"YOU FAKA!!!" Edward screamed at me and grabbed me by my shirt, and threw me to the dirt. "YOU NO MENTION MY SONʻS NAME, YOU UNDERSTAND??? YOU NOT WORTH THE DIRT IN THIS FUCKING LOʻI!!! EVEN THE LEPO IN THIS PLACE IS WORTH MORE THAN YOU!!"

"This was Ponoʻs loʻi wasnʻt it? He was ready to start planting Huli on the day he died, wasnʻt he?" I managed to stand up, but I didnʻt bother to clean off any of the dirt. I saw the right cross coming, but I didnʻt bother to block it. I went down in a heap while Liko screamed at Edward to stop. He pummeled me again and again. Intermittently, heʻd pound my head into the dirt. I didnʻt resist. Being cleaned out by a 2011 Cadillac full of drunk idiots coming from a bar at Windward Mall, when you have the right of way on a motorcycle, was much, much worse than what was happening to me now. Kyle, the driver, lost control of the car only after he hit and killed Pono. He overcompensated, and the Cadillac rolled over seven times because of the speed the vehicle traveled. Everyone was thrown from the car and killed instantly. Except for me. I landed on a grassy median and managed to break a femur and a fucking finger of all things. As for the beating I was receiving at the hands of Ponoʻs father? I wasnʻt going to press any charges because I wasnʻt going to say anything about it.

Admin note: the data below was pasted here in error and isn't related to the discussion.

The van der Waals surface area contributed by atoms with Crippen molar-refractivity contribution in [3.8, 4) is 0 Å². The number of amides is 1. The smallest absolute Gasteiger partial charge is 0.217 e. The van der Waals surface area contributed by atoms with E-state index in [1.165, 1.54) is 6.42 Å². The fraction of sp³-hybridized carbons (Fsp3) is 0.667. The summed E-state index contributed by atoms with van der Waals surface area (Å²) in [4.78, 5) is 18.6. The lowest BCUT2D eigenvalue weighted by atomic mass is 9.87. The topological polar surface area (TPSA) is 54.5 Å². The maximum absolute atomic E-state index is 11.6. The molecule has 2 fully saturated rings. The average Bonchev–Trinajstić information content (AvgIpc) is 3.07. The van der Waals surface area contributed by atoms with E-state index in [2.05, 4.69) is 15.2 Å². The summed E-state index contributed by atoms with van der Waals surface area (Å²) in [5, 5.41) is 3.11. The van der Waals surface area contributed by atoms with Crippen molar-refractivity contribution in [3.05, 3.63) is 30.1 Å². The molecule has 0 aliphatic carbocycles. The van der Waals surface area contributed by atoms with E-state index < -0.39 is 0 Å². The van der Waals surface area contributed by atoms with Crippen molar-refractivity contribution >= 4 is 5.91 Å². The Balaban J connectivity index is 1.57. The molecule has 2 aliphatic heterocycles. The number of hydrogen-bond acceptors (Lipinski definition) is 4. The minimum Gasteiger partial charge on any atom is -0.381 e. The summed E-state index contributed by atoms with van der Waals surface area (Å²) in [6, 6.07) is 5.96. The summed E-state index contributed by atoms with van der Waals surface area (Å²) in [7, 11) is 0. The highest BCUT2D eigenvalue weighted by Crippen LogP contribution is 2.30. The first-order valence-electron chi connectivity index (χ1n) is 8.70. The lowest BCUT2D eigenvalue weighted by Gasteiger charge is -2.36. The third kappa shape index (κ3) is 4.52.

Soon, Edward was exhausted, and he fell into a heap of blubbering tears. Liko knelt next to him in the red dirt, crying and cradling his head in her arms. "Virgie told me everything."

I picked my bloodied self up off the ground and limped back to my car, bruised and bleeding. Later that night, back at my place, after I cleaned myself up and bandaged my wounds, I fell into a deep sleep. When I awoke, it was daylight. The brightness was different. It wasnʻt filled with overwhelming heat. Instead, it was cool and comforting. At the other end of the loʻi stood Pono, planting huli one by one as he removed them from a nearby bucket. "Come," he beckoned me with a huli in his hand. "Help me plant the rest of these. Only get a little bit left."

"Pono," I tried my best to get the words out to apologize, but nothing was forthcoming.

"No worry about that right now, just plant those last few," he pointed to the row of huli in front of me. When I was done, I noticed an empty lo'i behind him. One that was ready for huli to be planted.

"What's that one for?"

"My parents," Pono looked over at the lo'i. "They have to plant that one."

"Oh, how come?" I wondered.